in a Pecan Shell
1902 with the arrival of the Texas and New Orleans Railroad, the first
citizens relocated from the village of Kickapoo,
Texas, two miles southeast of present Frankston. The first post
office was named Ayers (as was the town) but the name was changed
when a Miss Frankie Miller donated land for a city park.
Lumber and cotton were the town's
major economic engines. As the lumber played out, peach orchards and
tomato fields took up the slack.
The railroad depot, just south of the town square was the nerve center
of old Frankston. During its heyday, Franston had three hotels, several
cafes, a basket factory (for the tomatoes), a Masonic hall, and even
a theater. The town's population ranged between just over 800 to 1,500
from the mid 20s through the 80s.
In the 1980s Frankston was still thriving with two car dealerships,
stores, gas stations, a bank, savings and loan association, newspaper,
and funeral home.
Tourism has become increasingly important to Frankston in recent years
and the former depot has become a library.
Photo courtesy Michael G. Ellis, 1998
More Texas Depots
"This is a
1998 photographic of the historic Texas and New Orleans (T&NO) depot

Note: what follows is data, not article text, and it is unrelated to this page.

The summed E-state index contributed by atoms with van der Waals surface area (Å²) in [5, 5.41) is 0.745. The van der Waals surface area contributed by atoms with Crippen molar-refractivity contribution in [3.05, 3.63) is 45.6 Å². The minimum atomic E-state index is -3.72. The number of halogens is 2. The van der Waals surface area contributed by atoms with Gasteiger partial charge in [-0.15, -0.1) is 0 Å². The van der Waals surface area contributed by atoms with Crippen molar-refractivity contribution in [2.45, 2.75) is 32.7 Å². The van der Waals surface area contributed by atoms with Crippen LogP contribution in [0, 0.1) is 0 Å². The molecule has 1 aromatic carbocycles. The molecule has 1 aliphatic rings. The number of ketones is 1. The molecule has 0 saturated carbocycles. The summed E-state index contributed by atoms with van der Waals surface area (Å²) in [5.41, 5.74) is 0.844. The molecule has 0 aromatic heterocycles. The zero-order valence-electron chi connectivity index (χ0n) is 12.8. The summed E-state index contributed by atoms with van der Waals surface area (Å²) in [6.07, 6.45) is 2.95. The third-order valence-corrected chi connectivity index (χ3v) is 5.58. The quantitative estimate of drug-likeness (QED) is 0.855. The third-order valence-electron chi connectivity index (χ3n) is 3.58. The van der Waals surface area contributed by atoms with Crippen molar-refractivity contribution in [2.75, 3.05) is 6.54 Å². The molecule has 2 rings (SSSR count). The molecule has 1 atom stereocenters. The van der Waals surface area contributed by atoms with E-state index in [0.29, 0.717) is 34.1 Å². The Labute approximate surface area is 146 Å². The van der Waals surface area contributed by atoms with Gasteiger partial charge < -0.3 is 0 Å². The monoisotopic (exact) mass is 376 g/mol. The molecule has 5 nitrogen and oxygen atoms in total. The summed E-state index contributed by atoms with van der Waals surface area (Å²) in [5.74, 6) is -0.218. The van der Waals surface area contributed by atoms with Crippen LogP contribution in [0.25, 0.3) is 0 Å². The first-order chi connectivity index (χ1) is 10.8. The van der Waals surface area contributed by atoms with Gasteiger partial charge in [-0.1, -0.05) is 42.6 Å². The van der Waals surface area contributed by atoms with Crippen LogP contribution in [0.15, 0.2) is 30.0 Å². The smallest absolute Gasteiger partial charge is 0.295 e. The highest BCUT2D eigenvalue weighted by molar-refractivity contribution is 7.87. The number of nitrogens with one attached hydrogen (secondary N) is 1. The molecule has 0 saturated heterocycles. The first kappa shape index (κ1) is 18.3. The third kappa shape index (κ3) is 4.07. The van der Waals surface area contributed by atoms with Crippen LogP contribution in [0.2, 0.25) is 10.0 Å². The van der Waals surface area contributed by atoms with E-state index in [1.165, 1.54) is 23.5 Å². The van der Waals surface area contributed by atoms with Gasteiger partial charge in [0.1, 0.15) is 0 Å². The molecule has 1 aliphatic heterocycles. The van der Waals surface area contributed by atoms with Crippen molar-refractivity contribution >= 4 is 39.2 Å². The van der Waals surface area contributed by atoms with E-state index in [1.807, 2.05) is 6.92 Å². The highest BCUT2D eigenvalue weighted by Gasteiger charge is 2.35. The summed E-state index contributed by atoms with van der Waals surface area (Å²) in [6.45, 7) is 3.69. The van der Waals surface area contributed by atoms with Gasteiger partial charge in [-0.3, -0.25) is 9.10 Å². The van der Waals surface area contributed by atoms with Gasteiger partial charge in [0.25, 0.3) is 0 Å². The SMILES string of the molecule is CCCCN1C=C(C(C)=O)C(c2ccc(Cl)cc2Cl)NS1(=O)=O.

in downtown Frankston, Texas. This structure is from 1906, when the
railroad first came through, and is situation on the south side of
the downtown square. The railroad first called the depot Frankport,
then Ayres, after the town's post office. Passenger rail service ended
in 1964. After the railroad shut down, the station sat alone and began
to decay, but in 1976, as apart of the United States Centennial Celebration,
the train depot was restored. Today, it serves as the Frankston Depot
Library. It received a historical marker in 1977. It is the only T&NO
station left standing in the Henderson/Anderson
County area." - Gage Guinn, September 15, 2012
|Old store in
Frankston (Ellis Merchantile)
Photo courtesy Lori
Possum Dinner by Bob Bowman
While most East Texans were planning Thanksgiving dinners in 1929,
four old friends in Frankston were sitting down for a meal of possum
and sweet potatoes... more
Newspaper’s Centennial by Bob Bowman
One of my favorite weekly newspapers, the Frankston Citizen, celebrated
its 100th anniversary recently. What I enjoyed most were reproductions
of front pages from the Citizens’ issues during the past century.
In the early days, newspapers carried down-to-earth news that you
seldom read in newspapers today. Some examples...
in its purpose to preserve historic, endangered and vanishing Texas,
asks that anyone wishing to share their local history and vintage/historic
photos, please contact